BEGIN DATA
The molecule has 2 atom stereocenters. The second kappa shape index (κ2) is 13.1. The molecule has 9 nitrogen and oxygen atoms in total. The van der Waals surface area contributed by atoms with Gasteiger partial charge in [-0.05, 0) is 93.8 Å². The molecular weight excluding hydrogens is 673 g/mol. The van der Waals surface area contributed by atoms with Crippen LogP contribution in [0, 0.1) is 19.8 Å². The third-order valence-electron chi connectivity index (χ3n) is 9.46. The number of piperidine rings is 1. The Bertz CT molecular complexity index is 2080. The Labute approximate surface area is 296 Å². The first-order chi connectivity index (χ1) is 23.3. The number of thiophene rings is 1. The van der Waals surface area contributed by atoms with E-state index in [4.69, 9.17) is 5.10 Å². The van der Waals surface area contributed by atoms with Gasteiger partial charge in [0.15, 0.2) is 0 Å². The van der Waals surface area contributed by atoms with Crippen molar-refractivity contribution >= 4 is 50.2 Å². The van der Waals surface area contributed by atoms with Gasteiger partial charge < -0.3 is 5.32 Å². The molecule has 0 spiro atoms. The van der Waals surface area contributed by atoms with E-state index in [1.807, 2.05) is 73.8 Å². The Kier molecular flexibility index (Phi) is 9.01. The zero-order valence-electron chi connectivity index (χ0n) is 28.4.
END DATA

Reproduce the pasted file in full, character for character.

The molecule has 2 atom stereocenters. The second kappa shape index (κ2) is 13.1. The molecule has 9 nitrogen and oxygen atoms in total. The van der Waals surface area contributed by atoms with Gasteiger partial charge in [-0.05, 0) is 93.8 Å². The molecular weight excluding hydrogens is 673 g/mol. The van der Waals surface area contributed by atoms with Crippen LogP contribution in [0, 0.1) is 19.8 Å². The third-order valence-electron chi connectivity index (χ3n) is 9.46. The number of piperidine rings is 1. The Bertz CT molecular complexity index is 2080. The Labute approximate surface area is 296 Å². The first-order chi connectivity index (χ1) is 23.3. The number of thiophene rings is 1. The van der Waals surface area contributed by atoms with E-state index in [4.69, 9.17) is 5.10 Å². The van der Waals surface area contributed by atoms with Gasteiger partial charge in [0.15, 0.2) is 0 Å². The van der Waals surface area contributed by atoms with Crippen molar-refractivity contribution >= 4 is 50.2 Å². The van der Waals surface area contributed by atoms with Gasteiger partial charge < -0.3 is 5.32 Å². The molecule has 0 spiro atoms. The van der Waals surface area contributed by atoms with E-state index in [1.807, 2.05) is 73.8 Å². The Kier molecular flexibility index (Phi) is 9.01. The zero-order valence-electron chi connectivity index (χ0n) is 28.4.